Oregon employers should be aware that when they deduct amounts from an employee's wages they have only seven days to pay the withheld amounts to the employee's intended recipient, unless the employee agrees to another deadline. This "seven-day rule," a little-noticed provision passed by the Oregon Legislature in 2007, applies to deductions for things such as charitable contributions, union dues, parking and transit, day care and certain insurance plans. The seven-day rule also applies to required deductions without another specified time for payment such as child support. The penalties are potentially severe for failing to satisfy this new requirement, which first became effective in 2008.

Employers typically require employees to sign a consent form in connection with any payroll deduction, such as with health insurance premiums, charitable contributions, parking, etc., but the consent forms rarely specify when the employer will pay the withheld amount to the intended recipient. In some cases the governing law imposes a timeframe, such as with the rules governing 401(k) plans or tax withholding. However, in many cases there is no other law requiring a payment timeframe, which means that if the underlying consent form does not specify a timeframe, the seven-day rule will apply.


Violation of the seven-day rule can trigger severe penalties. The Oregon Bureau of Labor and Industries can assess a fine of $1,000 per violation. Also, an employee can seek the greater of actual damages or $200, plus attorney fees. In addition, if the violation occurs in connection with a final paycheck, the employee could also claim penalty wages (i.e., regular daily pay for up to 30 days) until the wrongful deduction is processed.


Assume an employer runs payroll twice a month and an employee has elected for $10 to be taken from each check and paid to a designated charity. For convenience, the employer batches the charitable deductions of all employees and pays them to the charity once a month, 10 days after the end of the month.

Under the new seven-day rule, the amounts withheld in the middle of the month are late by as many as 19 days, and the amounts withheld at the end of the month payroll are late by three days. For just the one employee, there are two violations, for $200 each, plus attorney fees. If the violation occurred when the employee had terminated employment, there could be additional penalty wages that would accrue until the amounts were paid.

With multiple events and employees, an employer's potential liability could quickly swell to a large amount, and there would be no reduction for acting in good faith to carry out an employee's desired wishes on payroll deductions that benefit the employee.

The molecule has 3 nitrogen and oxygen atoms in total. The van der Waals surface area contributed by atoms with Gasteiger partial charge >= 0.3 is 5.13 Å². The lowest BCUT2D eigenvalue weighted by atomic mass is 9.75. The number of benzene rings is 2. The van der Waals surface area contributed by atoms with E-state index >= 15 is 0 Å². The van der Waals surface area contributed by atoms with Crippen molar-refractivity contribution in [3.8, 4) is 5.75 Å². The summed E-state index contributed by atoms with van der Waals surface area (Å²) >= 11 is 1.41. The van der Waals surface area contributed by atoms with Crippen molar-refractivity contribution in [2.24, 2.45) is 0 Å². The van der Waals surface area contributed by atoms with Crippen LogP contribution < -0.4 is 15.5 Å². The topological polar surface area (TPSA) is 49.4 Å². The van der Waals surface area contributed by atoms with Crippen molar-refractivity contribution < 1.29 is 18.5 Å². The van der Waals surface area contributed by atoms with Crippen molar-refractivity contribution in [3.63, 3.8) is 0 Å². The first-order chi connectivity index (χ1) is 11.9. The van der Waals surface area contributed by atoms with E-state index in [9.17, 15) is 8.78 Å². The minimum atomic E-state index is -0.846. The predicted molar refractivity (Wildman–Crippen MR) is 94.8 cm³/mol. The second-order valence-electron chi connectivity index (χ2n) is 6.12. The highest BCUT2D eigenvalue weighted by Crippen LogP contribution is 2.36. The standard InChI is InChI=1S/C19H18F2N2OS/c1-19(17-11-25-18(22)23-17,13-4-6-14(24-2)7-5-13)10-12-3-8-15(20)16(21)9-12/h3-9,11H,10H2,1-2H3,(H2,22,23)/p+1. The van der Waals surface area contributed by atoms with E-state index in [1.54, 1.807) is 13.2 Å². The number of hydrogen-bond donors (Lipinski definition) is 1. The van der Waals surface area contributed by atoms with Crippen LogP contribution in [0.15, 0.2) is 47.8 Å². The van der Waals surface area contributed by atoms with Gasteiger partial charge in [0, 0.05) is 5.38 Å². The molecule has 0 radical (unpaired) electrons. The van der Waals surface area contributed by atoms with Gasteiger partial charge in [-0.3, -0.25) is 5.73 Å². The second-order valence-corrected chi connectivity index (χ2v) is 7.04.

Express Employee Consent to Payment Date

To avoid such liability, employers should include the respective payment deadline on all of the payroll deduction forms an employee signs. In other words, if an employee agrees on an applicable consent form to a specified payment schedule, that timeframe overrides the seven-day default timeframe. Employers should not rely solely on written policies of the payment date, even if such policies are distributed to employees. It is not clear whether such general statements of policy would constitute the employee's “agreement” to a payment date.

Applicable Deductions

The seven-day new rule applies to the following deductions:

  • Union dues

  • Charitable contributions

  • Employee transit and parking

  • Credit union contributions

  • Vacation savings plans

  • 403(b) plans for nonprofit organizations not subject to the Employee Retirement Income Security Act of 1974 (ERISA)

  • Some types of cafeteria plans and insurance plans

  • Day care deductions

As noted, other types of deductions, such as tax withholding and child support payments, have their own legally required payment timeframe. ERISA generally preempts state law with respect to employer-provided employee benefit plans. ERISA fixes an independent timeframe for processing plan-related employee deductions, such as to a 401(k) plan or health insurance plan, and such timeframe should preempt the seven-day state period, though the issue has not been specifically litigated and some types of employee benefit plans are not governed by ERISA, including some types of health reimbursement arrangements.

As a result, we recommend that with respect to each form on which an employee requests amounts to be deducted from his or her paycheck, such form describe the exact timeframe for the employer's payment to the intended recipient. (And, of course, employers should make sure to complete payments within the designated timeframe.)

Employers: Please contact your DWT Employment or Employee Benefits attorney.